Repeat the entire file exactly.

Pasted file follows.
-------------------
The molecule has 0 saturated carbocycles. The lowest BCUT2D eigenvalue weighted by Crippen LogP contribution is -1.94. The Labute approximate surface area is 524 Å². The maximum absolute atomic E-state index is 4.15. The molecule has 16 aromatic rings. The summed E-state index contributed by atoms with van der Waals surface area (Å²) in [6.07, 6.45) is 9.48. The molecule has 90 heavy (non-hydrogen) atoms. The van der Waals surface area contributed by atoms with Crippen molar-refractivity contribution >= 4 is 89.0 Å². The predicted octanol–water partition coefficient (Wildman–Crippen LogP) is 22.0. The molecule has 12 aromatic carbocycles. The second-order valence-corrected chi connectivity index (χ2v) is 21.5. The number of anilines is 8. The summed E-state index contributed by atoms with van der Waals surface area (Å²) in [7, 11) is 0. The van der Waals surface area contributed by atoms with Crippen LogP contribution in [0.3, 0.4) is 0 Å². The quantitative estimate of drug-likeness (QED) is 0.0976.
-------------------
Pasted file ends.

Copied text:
The molecule has 0 saturated carbocycles. The lowest BCUT2D eigenvalue weighted by Crippen LogP contribution is -1.94. The Labute approximate surface area is 524 Å². The maximum absolute atomic E-state index is 4.15. The molecule has 16 aromatic rings. The summed E-state index contributed by atoms with van der Waals surface area (Å²) in [6.07, 6.45) is 9.48. The molecule has 90 heavy (non-hydrogen) atoms. The van der Waals surface area contributed by atoms with Crippen molar-refractivity contribution >= 4 is 89.0 Å². The predicted octanol–water partition coefficient (Wildman–Crippen LogP) is 22.0. The molecule has 12 aromatic carbocycles. The second-order valence-corrected chi connectivity index (χ2v) is 21.5. The number of anilines is 8. The summed E-state index contributed by atoms with van der Waals surface area (Å²) in [7, 11) is 0. The van der Waals surface area contributed by atoms with Crippen LogP contribution in [0.3, 0.4) is 0 Å². The quantitative estimate of drug-likeness (QED) is 0.0976.